Standard & Poor's revealed Monday that it is set to face a lawsuit from the U.S. government over its inaccurate ratings of mortgage-related investments in the run-up to the financial crisis.
The ratings agency said in a statement that the Department of Justice "has informed the company that it intends to file a civil lawsuit against S&P focusing on its ratings in 2007 of certain U.S. collateralized debt obligations," investments based on pools of mortgages.
S&P called the potential lawsuit "entirely without factual or legal merit." The firm said that it "deeply regrets" the fact that its ratings "failed to fully anticipate the rapidly deteriorating conditions in the U.S. mortgage market," but that it relied on the same data as U.S. government officials and other analysts who failed to predict the housing bust.
S&P is a division of McGraw-Hill (, shares of which dropped sharply on the news, closing down 13.8%. Shares of fellow ratings agency )Moody's ( fell 10.7%. )
A Moody's spokesman declined to comment. A spokesman for Fitch, the other of the big three ratings agencies, said the firm has "no reason to believe Fitch is a target of any such action."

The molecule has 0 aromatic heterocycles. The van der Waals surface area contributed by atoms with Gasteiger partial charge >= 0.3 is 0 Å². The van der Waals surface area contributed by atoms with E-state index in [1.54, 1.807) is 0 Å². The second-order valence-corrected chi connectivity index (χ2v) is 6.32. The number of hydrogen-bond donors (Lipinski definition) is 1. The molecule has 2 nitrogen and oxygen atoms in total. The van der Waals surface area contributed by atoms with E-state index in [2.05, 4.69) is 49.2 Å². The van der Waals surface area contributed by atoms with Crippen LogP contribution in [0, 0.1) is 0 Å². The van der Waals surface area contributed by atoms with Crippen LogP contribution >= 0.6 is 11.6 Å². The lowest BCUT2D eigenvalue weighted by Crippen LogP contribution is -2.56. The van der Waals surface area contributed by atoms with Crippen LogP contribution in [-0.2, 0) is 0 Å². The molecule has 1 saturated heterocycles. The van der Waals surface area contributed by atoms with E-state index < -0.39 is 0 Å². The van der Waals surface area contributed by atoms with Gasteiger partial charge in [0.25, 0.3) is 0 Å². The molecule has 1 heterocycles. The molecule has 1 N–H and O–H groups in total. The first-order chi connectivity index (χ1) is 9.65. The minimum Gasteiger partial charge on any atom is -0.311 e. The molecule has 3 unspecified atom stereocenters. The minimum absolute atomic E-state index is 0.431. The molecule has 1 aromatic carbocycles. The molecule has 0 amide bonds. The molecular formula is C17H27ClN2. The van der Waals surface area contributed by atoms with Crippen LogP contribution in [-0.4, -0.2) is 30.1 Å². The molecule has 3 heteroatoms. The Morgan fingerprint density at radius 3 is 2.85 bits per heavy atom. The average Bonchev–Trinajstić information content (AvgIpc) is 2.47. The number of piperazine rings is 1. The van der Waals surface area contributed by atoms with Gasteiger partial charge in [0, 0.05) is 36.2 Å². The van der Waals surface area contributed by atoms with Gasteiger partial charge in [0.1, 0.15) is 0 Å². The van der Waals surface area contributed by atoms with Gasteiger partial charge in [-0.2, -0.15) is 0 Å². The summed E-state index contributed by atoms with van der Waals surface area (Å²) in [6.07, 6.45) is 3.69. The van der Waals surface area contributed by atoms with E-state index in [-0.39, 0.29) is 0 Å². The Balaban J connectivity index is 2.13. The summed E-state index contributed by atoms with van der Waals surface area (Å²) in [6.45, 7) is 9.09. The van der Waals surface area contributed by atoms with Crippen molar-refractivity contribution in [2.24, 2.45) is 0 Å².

Analysts have long pointed to ratings agencies as key culprits in the financial crisis.
Wall Street firms and other investors rely on the agencies to analyze risk and give debt a "grade" that reflects the borrower's ability to pay the underlying loans. The safest investments are rated "AAA."
Some investors, including pension funds and insurance companies, operate under guidelines that require them to hold a certain percentage of highly rated securities in their portfolios.
In the years preceding the meltdown in 2008, large numbers of mortgage-backed securities received AAA ratings, only to fail as the housing market collapsed. Critics say that because the major ratings agencies are paid by banks and other issuers of securities rather than investors, they succumbed to a conflict of interest in giving their seals of approval to dubious investments.
"Credit rating agencies allowed Wall Street to impact their analysis, their independence and their reputation for reliability," U.S. Senator Carl Levin said in a 2010 hearing. "And they did it for the money."